A dramatic collapse in practitioners’ earnings across England and Wales could lead to a major crisis in NHS dentistry amid the ever-increasing costs of compliance, an industry body has warned.
The latest figures compiled by NHS Digital have revealed that taxable income for high street dentists appears to be slowly falling.
Indeed, there has been a reduction of almost 35 per cent in real terms since 2006.
This unprecedented situation has meant that the practice-owning dentists have seen their income fall by £45,000 (and associates by more than £20,000) over the course of the past decade.
This is at the same time as compliance and registration costs rose by more than 1,000 per cent.
The British Dental Association (BDA) has expressed serious concerns that the joint effects of underinvestment, mounting costs and the public sector pay restraint jeopardise the long-term sustainability of the service.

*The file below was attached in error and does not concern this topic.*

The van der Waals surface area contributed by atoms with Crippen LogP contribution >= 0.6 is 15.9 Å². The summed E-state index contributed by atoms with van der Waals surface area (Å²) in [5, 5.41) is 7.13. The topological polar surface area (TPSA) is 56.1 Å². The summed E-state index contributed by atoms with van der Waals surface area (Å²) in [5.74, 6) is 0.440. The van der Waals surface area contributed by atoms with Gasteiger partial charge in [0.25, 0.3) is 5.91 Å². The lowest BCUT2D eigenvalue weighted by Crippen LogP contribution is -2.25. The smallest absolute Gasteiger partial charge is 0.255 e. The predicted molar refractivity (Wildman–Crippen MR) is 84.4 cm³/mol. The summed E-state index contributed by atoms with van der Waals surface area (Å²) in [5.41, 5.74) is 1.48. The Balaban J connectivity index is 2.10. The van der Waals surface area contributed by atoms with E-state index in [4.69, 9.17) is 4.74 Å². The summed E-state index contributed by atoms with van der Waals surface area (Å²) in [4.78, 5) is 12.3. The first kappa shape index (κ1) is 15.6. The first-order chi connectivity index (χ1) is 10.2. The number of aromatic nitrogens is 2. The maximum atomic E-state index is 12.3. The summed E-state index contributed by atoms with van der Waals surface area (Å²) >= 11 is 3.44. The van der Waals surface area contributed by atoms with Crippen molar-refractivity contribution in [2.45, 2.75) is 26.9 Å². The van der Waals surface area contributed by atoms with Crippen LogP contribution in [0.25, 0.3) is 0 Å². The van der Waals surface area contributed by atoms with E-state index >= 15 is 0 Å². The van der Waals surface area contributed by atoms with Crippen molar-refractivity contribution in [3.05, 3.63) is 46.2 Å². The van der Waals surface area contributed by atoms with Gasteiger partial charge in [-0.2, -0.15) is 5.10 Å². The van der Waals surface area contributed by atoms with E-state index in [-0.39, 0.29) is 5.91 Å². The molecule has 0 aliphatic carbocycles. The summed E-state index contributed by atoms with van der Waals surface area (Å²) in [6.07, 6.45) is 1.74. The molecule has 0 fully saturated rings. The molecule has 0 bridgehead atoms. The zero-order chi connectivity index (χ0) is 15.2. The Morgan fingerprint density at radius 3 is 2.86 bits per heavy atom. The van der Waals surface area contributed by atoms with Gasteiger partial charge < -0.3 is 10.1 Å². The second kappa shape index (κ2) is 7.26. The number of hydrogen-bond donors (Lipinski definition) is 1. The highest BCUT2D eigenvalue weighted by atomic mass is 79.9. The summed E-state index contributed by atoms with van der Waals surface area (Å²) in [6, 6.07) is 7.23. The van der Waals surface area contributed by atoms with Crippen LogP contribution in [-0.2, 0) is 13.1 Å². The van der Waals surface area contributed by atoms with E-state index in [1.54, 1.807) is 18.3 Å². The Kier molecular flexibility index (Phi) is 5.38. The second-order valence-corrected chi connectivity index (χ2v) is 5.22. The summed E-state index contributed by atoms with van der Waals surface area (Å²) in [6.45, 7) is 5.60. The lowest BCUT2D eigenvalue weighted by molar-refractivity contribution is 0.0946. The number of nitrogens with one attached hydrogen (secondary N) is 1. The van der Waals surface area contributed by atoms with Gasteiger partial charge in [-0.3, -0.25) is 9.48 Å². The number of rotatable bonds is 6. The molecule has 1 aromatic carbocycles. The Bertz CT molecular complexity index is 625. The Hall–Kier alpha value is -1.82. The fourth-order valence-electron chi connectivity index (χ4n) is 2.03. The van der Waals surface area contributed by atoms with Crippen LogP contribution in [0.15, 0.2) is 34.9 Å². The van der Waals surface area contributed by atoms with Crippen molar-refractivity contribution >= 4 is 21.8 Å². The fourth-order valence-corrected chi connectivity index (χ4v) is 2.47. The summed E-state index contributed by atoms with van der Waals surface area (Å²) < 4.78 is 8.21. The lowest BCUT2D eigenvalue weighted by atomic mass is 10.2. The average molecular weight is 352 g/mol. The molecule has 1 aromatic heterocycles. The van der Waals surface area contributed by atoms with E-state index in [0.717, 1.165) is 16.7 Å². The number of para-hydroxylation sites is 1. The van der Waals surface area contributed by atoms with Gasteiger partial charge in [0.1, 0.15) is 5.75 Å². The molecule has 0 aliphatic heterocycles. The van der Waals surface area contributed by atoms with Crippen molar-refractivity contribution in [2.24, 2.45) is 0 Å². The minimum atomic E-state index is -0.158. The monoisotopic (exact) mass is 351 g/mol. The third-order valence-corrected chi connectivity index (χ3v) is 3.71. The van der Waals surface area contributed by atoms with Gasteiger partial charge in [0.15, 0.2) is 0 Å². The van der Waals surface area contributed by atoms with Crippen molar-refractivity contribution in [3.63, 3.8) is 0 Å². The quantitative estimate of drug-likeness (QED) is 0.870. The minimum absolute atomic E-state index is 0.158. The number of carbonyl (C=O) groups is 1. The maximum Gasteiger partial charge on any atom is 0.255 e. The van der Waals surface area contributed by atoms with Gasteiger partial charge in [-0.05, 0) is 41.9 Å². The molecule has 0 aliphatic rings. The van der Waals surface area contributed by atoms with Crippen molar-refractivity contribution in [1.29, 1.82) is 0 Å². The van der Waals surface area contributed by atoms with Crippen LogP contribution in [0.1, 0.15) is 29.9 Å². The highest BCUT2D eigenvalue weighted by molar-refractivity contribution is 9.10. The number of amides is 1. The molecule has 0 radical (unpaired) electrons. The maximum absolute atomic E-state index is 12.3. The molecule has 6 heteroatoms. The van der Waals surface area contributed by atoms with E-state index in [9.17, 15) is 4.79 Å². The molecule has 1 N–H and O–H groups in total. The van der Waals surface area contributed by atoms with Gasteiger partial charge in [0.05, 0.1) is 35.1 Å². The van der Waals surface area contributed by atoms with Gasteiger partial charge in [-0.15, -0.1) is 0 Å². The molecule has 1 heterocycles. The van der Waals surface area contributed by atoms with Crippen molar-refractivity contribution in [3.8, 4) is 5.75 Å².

Henrik Overgaard-Nielsen, the BDA’s chair of General Dental Practice, said: “A decade of chronic underinvestment and pay restraint now risk choking the life out of NHS dentistry.
“This 35 per cent fall in earnings has no precedent in the UK public sector, and is placing the future of the service in doubt.
“We have been left to confront a perfect storm of mounting costs and pay cuts unaided, and it’s our patients that stand to lose out as access, investment, and staff recruitment problems reach crisis point.
“The Government has already thrown a lifeline to GPs. Ministers must understand that sink or swim is not a sustainable policy for this corner of the health service.”
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